10A113 Who Pulls the Plug? by Jim Davies, 12/28/2010    

"During the stormy debate over his healthcare plan," claims Newsmax, "President Barack Obama promised his program would not 'pull the plug on grandma' and Congress dropped plans for death panels and 'end of life' counseling that would encourage aged patients from partaking in costly medical procedures." Yet three days from today, according to the New York Times, his own Medicare regulation will do precisely that. What? You trusted a politician? Ha!

According to this report, "The elderly (age 65 and over) made up around 13 percent of the U.S. population in 2002, but they consumed 36 percent of total U.S. personal health care expenses."

No surprise here. As age advances, functions fail, it costs more to maintain each day of life. The nearer to death one gets, the nearer that daily cost approaches infinity. Since resources aren't infinite, the plug has to be pulled. Again though: who decides when, and who pays up to that point? Four possibilities:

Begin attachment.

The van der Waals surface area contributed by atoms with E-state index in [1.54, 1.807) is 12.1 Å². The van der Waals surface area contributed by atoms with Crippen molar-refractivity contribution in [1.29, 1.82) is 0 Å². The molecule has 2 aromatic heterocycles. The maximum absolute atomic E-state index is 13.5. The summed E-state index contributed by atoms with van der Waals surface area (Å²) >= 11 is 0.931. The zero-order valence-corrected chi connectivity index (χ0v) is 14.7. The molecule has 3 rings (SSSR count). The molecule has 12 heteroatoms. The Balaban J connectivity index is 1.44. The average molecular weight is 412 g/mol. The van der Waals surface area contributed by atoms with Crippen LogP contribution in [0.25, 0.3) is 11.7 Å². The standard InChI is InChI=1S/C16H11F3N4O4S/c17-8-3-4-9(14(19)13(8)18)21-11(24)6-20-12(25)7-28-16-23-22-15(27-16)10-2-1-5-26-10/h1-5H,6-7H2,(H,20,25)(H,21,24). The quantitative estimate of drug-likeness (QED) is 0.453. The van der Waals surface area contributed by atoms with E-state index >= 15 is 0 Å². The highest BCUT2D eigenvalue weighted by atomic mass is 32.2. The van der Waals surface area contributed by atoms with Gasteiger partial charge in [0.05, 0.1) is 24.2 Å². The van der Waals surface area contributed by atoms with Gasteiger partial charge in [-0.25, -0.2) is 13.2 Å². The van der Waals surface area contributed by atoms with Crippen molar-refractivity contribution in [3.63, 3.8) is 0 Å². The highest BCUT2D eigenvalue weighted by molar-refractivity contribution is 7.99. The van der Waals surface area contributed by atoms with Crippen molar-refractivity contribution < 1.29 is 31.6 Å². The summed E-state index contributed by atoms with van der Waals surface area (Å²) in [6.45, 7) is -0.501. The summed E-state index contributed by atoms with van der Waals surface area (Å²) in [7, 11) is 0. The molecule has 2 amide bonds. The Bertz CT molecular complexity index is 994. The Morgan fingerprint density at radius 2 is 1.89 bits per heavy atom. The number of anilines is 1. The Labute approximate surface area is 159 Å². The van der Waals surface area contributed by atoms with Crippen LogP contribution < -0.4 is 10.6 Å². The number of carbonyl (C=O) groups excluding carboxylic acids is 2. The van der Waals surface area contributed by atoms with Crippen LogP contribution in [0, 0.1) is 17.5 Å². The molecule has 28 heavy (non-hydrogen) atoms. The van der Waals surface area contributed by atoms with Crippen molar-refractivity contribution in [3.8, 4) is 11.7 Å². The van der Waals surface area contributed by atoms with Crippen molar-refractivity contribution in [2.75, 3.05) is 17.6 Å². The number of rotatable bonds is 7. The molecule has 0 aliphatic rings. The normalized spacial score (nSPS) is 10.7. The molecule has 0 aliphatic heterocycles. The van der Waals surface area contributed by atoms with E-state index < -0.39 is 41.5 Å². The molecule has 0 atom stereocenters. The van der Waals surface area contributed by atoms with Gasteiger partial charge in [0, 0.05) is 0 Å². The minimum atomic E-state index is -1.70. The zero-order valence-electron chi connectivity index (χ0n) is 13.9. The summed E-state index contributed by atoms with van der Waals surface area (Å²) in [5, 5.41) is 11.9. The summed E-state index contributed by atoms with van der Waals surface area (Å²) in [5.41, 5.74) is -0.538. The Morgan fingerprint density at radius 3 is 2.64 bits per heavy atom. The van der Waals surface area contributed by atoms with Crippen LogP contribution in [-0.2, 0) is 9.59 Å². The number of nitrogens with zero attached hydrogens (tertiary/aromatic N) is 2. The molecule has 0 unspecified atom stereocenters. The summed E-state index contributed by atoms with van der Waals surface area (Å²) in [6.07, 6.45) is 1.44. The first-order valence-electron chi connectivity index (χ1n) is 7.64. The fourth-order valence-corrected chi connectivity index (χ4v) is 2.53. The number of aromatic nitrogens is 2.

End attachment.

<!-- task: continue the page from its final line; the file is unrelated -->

1. The physician in charge. Unfortunately, while his advice is vital, he's not disinterested. Intensive care and 24/7 residence bring serious money to him and his hospital. The longer it continues, the more can be billed.
  2. The insurer, if any, with whom the patient has a contract. This is not a bad option, for it means the patient pre-plans how much can be spent. He keeps the matter quite closely under his own control.
  3. The patient. This works okay for somebody well-off, who has saved resources earmarked to prolong the final few days of life. That's a form of self-insurance, but given the uncertainties involved it's not clear that many will want to afford it.
  4. Government, if it monopolizes health care and steals the means to fund it.

That fourth option is clearly the worst, for it takes all the decisions out of the hands of the patient, his family, his insurer and even his physician. There are no "good" options here - death is always the outcome - but this is the one least consistent with the self-ownership axiom. It takes away all a person's right to control his own life and destiny, and hands it to a bunch of politicians whose only motive is to win the next election.

However, that is what government always does; if it's allowed to do it during most of one's lifetime, why not also as death approaches? - or if not then, why allow it during the years of good health? - once again, there is no rational alternative to a zero government society.

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